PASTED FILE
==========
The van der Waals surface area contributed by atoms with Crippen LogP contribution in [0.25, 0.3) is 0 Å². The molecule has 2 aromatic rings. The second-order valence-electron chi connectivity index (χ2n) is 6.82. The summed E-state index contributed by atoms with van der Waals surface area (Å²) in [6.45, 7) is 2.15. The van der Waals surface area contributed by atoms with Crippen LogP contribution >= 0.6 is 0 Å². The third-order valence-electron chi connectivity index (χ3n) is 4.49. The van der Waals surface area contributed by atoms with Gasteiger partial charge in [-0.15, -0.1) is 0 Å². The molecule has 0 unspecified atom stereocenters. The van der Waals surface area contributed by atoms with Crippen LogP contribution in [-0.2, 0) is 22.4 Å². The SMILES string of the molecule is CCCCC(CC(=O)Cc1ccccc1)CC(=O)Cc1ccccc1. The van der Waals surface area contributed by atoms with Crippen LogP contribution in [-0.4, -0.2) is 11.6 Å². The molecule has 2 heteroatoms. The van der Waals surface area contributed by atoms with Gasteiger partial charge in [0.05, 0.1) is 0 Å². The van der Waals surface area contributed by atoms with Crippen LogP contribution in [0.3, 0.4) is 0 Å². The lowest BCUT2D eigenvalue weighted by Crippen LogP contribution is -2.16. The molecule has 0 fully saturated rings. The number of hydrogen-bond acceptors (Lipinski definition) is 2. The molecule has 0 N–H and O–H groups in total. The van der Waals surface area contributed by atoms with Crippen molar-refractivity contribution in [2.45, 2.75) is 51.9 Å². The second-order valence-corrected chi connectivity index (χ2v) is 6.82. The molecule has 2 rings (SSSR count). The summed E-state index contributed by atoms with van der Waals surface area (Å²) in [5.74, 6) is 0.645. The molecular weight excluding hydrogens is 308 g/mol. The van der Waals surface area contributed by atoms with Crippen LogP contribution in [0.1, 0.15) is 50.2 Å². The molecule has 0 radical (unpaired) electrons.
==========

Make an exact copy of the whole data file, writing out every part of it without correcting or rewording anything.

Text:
The van der Waals surface area contributed by atoms with Crippen LogP contribution in [0.25, 0.3) is 0 Å². The molecule has 2 aromatic rings. The second-order valence-electron chi connectivity index (χ2n) is 6.82. The summed E-state index contributed by atoms with van der Waals surface area (Å²) in [6.45, 7) is 2.15. The van der Waals surface area contributed by atoms with Crippen LogP contribution >= 0.6 is 0 Å². The third-order valence-electron chi connectivity index (χ3n) is 4.49. The van der Waals surface area contributed by atoms with Gasteiger partial charge in [-0.15, -0.1) is 0 Å². The molecule has 0 unspecified atom stereocenters. The van der Waals surface area contributed by atoms with Crippen LogP contribution in [-0.2, 0) is 22.4 Å². The SMILES string of the molecule is CCCCC(CC(=O)Cc1ccccc1)CC(=O)Cc1ccccc1. The van der Waals surface area contributed by atoms with Crippen LogP contribution in [-0.4, -0.2) is 11.6 Å². The molecule has 2 heteroatoms. The van der Waals surface area contributed by atoms with Gasteiger partial charge in [0.05, 0.1) is 0 Å². The van der Waals surface area contributed by atoms with Crippen LogP contribution in [0.3, 0.4) is 0 Å². The lowest BCUT2D eigenvalue weighted by Crippen LogP contribution is -2.16. The molecule has 0 fully saturated rings. The number of hydrogen-bond acceptors (Lipinski definition) is 2. The molecule has 0 N–H and O–H groups in total. The van der Waals surface area contributed by atoms with Crippen molar-refractivity contribution in [2.45, 2.75) is 51.9 Å². The second-order valence-corrected chi connectivity index (χ2v) is 6.82. The molecule has 2 rings (SSSR count). The summed E-state index contributed by atoms with van der Waals surface area (Å²) in [5.74, 6) is 0.645. The molecular weight excluding hydrogens is 308 g/mol. The van der Waals surface area contributed by atoms with Crippen LogP contribution in [0.1, 0.15) is 50.2 Å². The molecule has 0 radical (unpaired) electrons.